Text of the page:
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The Tennessee Conservative [By Paula Gomes] –
Giles County parents are living a daily nightmare as a boy who threatened to shoot up his middle school last year has been allowed back in the classroom with students who testified against him in court.
According to a Daily Wire investigation, when 9th graders showed up at Giles County High School for their first day of school, they found that the boy who had been arrested 16 months prior for threats of violence against his middle school was once again part of the student body.
Students who had testified against the boy said that he had made a list of students he wanted to kill, had a specific date in mind, and had practiced how he was going to carry out the crime.
With the boy’s appearance at the rural community’s high school, along with these students, they believe he has even more reason to one day go through with his plan.
In a bizarre turn of events, when parents spoke to the school district over their concerns with the situation, they were told that the blame fell at the feet of the Republican majority state legislation.
Many parents have chosen to pull their children out of school rather than have them become victims of retaliation.
Hannah Riley is one such parent whose son was warned by the would-be shooter to stay away from school on a certain date. The boy gave Riley’s son the heads up because he had been kind to him in the past. Riley’s son reported it to authorities and later testified in court.
Riley told the Daily Wire, “My child did the right thing and now he’s the one being punished.”
Despite parents pleading with school officials to do something, they were just told to become “activists” during the special session on gun safety which was at the time happening at the State Capitol.
School districts already have a system for dealing with students who threaten mass violence, Giles County Public Schools chose not to use the tools at their disposal. Students that make threats may be flagged so that they can be put under close supervision but Giles County High School says they were not aware of the boy’s disciplinary record.
Riley had called the school district during the summer to make sure that the boy would not be attending the same high school as witnesses but received no answer. When her son texted on the first day that the culprit was there, she chose to pick him up from school immediately. The principal gave Riley’s son an excused absence but when Riley met with the school resource officer just a few days later, she learned that the principal had not even shared the culprit’s name with security.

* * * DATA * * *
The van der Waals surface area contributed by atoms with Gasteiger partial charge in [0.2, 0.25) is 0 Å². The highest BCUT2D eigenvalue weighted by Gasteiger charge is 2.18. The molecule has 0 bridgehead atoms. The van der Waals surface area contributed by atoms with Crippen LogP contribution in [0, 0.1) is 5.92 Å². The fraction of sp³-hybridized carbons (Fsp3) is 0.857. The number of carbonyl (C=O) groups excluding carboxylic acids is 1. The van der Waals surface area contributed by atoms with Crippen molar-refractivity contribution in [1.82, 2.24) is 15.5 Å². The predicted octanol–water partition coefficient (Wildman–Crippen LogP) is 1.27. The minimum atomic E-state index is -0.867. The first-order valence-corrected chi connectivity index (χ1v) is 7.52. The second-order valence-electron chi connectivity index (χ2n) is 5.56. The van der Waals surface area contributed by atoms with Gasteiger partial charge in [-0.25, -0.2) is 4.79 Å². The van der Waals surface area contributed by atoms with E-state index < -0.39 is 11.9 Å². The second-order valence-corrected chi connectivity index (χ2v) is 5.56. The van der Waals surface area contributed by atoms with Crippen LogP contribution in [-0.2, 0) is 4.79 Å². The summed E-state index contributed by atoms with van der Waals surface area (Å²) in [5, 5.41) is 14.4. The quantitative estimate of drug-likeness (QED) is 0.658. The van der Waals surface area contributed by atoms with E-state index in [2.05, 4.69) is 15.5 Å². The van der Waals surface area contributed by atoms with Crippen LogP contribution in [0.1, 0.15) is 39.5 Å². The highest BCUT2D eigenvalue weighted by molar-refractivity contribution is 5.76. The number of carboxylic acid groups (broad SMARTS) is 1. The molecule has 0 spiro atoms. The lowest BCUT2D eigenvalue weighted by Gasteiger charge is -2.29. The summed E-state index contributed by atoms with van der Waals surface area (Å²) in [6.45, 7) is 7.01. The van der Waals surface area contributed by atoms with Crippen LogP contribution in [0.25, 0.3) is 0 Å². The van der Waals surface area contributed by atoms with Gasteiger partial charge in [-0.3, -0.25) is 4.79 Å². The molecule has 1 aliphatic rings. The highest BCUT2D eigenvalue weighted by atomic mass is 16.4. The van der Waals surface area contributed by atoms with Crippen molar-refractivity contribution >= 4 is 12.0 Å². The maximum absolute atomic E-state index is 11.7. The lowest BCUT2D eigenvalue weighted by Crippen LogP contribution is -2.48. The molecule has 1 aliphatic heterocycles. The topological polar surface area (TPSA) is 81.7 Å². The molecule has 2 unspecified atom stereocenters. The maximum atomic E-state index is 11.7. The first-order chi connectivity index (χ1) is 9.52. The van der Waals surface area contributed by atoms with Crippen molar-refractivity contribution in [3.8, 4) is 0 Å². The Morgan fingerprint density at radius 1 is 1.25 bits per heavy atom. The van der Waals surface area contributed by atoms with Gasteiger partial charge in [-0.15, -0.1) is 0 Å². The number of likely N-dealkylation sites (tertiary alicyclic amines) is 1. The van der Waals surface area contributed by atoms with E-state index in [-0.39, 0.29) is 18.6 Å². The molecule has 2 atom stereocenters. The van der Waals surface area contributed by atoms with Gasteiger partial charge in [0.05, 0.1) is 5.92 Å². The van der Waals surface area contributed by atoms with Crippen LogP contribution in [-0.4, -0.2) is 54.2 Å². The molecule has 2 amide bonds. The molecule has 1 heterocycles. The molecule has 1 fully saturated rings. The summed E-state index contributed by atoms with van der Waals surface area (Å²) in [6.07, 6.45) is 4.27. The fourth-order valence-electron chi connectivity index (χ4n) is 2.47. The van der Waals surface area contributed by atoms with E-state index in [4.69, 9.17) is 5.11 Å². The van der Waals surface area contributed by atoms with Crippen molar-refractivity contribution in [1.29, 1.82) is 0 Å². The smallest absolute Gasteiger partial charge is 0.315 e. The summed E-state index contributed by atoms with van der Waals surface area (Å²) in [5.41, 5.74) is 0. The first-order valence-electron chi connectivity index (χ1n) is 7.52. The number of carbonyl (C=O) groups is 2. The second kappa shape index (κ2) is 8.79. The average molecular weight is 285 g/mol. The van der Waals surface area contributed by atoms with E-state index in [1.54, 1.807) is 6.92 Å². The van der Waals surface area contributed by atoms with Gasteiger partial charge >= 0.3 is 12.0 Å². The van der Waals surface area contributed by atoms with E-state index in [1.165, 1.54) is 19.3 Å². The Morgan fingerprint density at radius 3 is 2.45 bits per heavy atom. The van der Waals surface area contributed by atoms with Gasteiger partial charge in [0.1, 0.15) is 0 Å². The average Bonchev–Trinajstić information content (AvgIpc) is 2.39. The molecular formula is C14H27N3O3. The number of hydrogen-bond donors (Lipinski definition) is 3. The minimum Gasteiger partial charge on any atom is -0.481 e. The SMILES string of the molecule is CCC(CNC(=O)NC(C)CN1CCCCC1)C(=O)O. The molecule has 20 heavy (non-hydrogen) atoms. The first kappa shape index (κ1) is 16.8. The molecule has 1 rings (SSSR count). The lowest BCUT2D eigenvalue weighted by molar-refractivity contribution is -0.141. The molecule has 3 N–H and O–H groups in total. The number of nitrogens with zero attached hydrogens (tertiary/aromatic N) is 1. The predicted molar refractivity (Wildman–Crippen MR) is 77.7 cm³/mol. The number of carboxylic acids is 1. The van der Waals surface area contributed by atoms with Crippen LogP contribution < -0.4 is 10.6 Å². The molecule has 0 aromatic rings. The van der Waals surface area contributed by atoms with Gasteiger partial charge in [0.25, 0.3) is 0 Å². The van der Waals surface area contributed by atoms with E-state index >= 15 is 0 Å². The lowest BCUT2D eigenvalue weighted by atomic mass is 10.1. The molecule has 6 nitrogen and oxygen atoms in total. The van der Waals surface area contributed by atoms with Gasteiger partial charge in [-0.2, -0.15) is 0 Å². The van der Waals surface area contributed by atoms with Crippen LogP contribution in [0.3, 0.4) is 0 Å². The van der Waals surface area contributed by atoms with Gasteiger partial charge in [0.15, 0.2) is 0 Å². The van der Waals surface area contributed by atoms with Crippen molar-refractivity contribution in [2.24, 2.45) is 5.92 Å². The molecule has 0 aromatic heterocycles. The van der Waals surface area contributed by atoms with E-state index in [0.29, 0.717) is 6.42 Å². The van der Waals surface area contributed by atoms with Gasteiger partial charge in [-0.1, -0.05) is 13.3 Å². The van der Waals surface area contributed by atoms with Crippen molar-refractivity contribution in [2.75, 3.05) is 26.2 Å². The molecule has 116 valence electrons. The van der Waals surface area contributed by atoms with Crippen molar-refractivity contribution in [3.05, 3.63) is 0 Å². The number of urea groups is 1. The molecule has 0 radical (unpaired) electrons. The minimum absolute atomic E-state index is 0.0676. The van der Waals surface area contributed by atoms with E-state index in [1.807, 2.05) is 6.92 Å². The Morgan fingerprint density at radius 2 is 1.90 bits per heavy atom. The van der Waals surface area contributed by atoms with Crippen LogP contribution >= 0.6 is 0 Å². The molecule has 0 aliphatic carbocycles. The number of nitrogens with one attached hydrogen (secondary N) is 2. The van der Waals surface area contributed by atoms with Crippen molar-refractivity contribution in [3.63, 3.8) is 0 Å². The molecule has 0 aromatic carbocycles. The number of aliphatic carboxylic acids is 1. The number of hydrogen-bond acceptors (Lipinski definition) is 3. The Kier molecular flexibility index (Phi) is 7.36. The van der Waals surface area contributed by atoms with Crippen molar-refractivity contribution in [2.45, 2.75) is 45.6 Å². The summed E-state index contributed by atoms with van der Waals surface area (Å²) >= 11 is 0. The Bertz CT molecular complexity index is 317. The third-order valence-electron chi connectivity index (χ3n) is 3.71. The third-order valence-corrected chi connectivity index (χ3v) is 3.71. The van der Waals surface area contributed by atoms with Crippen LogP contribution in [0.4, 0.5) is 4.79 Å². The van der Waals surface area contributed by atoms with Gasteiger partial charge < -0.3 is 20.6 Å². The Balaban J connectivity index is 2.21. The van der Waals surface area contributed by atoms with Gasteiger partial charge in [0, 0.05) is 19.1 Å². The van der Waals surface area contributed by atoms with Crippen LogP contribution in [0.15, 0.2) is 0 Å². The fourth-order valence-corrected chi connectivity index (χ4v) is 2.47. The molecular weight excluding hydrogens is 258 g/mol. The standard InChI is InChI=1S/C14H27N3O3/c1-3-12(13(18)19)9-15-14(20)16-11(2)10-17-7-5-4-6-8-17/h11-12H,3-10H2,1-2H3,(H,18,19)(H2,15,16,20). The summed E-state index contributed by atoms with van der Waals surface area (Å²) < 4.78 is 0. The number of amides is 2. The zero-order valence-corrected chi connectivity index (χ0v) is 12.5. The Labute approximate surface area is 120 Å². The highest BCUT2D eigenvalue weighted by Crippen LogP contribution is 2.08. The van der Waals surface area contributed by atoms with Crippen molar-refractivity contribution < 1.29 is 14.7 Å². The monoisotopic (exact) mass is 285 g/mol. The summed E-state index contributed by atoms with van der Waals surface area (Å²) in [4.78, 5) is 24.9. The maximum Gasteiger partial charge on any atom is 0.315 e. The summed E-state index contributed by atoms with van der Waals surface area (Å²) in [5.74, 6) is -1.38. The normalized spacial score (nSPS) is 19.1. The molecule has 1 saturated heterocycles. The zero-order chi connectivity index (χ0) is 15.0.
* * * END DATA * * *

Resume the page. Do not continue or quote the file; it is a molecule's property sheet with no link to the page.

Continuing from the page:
To make matters worse, the boy who was previously charged with five counts of threats of mass violence on school property and one count of harassment, has since been involved in a violent episode where he punched another student.
School superintendent Vickie Beard told Caleb Slagle, the father of the student who was assaulted, that Tennessee law doesn’t allow students to be expelled from public schools and they can only suspend students for up to 180 days for zero-tolerance offenses.
But according the the Tennessee School Board Association, zero-tolerance offenses require offenders to be suspended for not less than one calendar year, and school boards may deem which offenses qualify. Tennessee code also does indeed specify how to expel students should that become necessary.
In addition, a new law that went into effect in July, requires school districts to suspend a student for a year or more for threats of mass violence.
After several parents withdrew students from the school, the school board chose to use a parliamentary maneuver at the August 17th school board meeting, fearing pushback from the community. The usual public comment portion of the meeting was removed.
Captain Joe Purvis of the Giles County Sheriff’s Office said that SROs need to know about the history of students that have threatened to kill others on school grounds.
In this case, the culprit had been arrested for an unrelated assault in school on May 17th, 2021. Nearly a year later, he was arrested for threatening a killing spree.
Riley enrolled her son in an out-of-district school at her own personal cost. While expensive, Riley said she couldn’t leave her son at Giles County High School in good conscience. Knowing that her son is surely viewed now as the “kid who turned me in” instead of the “kid who was kind to me” meant that she had no choice but to remove him from the school and from close contact with the troubled student.
About the Author: Paula Gomes is a Tennessee resident and reporter for The Tennessee Conservative. You can reach Paula at firstname.lastname@example.org.